Says Don Prudhomme, “The biggest thing I learned when computers entered the racing scene was how detrimental a slight loss in engine speed could be. Usually due to over aggressive clutch clamping action, even a slight decline in engine speed of two or three hundred revs had an adverse effect. It was imperative to keep the revs up or the tire would likely walk over itself.
“In today’s racing the engine seldom goes one-to-one with the tire and if it does it’s down near the finish line. The tires spin for the entire quarter mile distance—but it’s a controlled spin. If the track surface is clean you can see the marks of evidence all the way. If it doesn’t have enough spin it will shake the tires.”
Curiously, traction control hasn’t yet evolved into the performance tool in drag racing that has made it so conspicuous in other motor racing disciplines. Think Moto GP, for example, where until the regulations changed at the end of 2015, racers released the clutch with fully open throttle, launched the bike and let the launch control program within the ECU smooth out everything else.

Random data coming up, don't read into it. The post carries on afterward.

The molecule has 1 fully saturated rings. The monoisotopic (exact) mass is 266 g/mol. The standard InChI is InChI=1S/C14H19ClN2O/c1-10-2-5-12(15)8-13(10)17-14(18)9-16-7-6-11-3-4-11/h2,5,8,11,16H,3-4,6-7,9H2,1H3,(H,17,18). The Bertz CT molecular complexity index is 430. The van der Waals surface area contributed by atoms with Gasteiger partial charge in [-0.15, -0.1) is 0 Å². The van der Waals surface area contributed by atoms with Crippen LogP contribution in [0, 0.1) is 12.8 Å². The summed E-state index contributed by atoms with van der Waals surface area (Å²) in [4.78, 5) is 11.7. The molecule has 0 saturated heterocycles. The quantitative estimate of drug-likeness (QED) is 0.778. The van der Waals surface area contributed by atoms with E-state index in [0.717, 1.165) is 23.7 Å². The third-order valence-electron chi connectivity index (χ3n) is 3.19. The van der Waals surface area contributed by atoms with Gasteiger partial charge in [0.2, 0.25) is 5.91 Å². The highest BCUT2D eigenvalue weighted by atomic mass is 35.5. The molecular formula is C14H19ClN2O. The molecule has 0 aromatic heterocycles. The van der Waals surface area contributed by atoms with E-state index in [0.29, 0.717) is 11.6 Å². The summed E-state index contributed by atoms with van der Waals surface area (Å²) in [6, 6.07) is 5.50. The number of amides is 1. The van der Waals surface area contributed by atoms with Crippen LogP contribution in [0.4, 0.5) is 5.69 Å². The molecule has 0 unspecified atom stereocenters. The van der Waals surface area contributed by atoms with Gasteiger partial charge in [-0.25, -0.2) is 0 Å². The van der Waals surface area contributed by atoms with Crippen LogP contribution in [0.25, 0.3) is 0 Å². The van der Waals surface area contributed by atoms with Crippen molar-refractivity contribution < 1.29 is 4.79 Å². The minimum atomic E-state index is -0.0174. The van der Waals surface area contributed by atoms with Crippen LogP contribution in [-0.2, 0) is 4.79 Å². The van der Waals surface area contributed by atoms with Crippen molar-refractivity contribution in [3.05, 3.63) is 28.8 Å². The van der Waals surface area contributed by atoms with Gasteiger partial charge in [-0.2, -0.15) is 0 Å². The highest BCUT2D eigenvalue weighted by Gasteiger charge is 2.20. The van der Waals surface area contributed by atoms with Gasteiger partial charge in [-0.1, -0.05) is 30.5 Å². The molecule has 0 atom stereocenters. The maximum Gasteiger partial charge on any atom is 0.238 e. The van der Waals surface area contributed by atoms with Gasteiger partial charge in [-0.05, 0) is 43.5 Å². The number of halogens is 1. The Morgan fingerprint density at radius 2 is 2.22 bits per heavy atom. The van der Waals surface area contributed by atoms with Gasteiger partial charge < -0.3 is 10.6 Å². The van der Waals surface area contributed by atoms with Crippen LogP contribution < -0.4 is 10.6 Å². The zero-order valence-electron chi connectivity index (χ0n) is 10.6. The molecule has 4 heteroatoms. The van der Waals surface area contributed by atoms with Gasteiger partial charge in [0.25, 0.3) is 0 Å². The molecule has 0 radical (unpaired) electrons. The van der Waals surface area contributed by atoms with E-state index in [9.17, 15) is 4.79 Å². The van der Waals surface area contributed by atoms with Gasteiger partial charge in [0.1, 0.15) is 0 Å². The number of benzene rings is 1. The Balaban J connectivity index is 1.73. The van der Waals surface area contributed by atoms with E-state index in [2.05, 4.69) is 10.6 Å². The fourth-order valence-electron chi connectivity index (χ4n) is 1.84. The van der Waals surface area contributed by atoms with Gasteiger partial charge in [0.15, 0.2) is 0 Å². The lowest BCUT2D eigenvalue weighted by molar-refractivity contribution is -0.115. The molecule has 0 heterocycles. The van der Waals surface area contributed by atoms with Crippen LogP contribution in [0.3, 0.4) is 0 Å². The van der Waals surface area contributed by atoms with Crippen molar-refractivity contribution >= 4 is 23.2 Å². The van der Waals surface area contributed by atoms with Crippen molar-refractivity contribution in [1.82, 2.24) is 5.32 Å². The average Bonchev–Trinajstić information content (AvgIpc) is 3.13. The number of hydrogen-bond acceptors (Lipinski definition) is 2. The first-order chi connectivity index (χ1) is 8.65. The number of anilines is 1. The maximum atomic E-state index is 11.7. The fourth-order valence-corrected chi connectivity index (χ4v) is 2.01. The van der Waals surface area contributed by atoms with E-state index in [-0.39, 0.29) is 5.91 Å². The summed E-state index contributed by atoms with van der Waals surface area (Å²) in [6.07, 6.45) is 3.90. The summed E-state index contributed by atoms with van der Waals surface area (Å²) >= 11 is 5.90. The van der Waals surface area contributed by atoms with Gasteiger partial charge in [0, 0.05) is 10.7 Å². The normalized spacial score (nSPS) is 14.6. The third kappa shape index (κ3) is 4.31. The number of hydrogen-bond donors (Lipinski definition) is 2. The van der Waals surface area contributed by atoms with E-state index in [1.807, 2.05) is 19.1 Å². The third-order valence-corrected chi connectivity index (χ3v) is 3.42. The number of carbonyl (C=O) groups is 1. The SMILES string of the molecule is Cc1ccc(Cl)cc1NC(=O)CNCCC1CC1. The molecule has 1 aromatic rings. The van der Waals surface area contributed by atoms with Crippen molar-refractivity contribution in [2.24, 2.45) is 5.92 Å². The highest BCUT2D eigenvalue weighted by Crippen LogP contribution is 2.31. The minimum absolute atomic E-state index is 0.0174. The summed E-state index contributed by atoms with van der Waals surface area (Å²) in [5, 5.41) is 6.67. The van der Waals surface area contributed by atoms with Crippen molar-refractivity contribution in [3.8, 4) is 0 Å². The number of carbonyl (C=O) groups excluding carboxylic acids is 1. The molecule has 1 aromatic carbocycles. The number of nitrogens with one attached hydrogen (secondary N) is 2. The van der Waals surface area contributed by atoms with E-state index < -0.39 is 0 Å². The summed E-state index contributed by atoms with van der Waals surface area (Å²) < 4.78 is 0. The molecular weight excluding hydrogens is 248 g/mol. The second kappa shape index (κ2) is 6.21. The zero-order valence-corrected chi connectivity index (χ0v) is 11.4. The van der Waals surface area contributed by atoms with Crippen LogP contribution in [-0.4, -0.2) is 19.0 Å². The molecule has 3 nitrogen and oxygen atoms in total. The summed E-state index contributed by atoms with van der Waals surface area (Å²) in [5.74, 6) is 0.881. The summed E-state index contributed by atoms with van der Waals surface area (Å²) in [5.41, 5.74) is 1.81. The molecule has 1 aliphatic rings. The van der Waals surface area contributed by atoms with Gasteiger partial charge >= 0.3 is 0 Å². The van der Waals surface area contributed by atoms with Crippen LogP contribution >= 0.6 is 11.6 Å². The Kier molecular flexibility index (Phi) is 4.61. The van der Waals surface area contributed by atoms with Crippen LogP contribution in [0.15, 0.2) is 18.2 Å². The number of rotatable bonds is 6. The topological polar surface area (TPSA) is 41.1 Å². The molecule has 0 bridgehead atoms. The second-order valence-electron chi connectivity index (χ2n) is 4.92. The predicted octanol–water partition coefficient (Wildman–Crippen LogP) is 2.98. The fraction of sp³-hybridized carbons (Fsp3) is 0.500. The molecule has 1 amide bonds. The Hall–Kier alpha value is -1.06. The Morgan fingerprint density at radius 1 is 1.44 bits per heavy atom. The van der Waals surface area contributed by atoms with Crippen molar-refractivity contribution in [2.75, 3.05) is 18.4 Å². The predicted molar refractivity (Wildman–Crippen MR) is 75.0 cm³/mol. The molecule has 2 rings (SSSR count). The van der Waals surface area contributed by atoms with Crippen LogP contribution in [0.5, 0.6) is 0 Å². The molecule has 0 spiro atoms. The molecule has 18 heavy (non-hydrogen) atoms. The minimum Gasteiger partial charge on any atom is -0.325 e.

Austin Coil, the man most attributed for impelling John Force to meteoric success, has lobbied the NHRA since around 2003 to adopt traction control. “Honestly, I still don’t understand why we can’t have it. It would save a lot of money for all participants and it’s so easy to attain with modern electronics. I’m convinced beyond doubt it would produce better racing, but regrettably our main sanctioning body is vehemently opposed to such closed-loop control systems.”
He goes on to say that most of his fuel-car crew chief colleagues ascertain driveshaft speed at one second after the car leaves the start line. They plan their approach around this usually subtracting 20 degrees of ignition lead for a mere tenth of a second to calm the car. “Now, let’s say you had access to a properly adjustable traction control system, you would set the drive shaft speed to what you know would work for the conditions and the computer would take care of it by modulating the clutch or ignition lead or brakes or whatever restrictive source you desire. If you wanted the driveshaft to turn at 2,800rpm after one second, that’s exactly what you’d achieve and the incidents of destructive tire shake would be greatly reduced.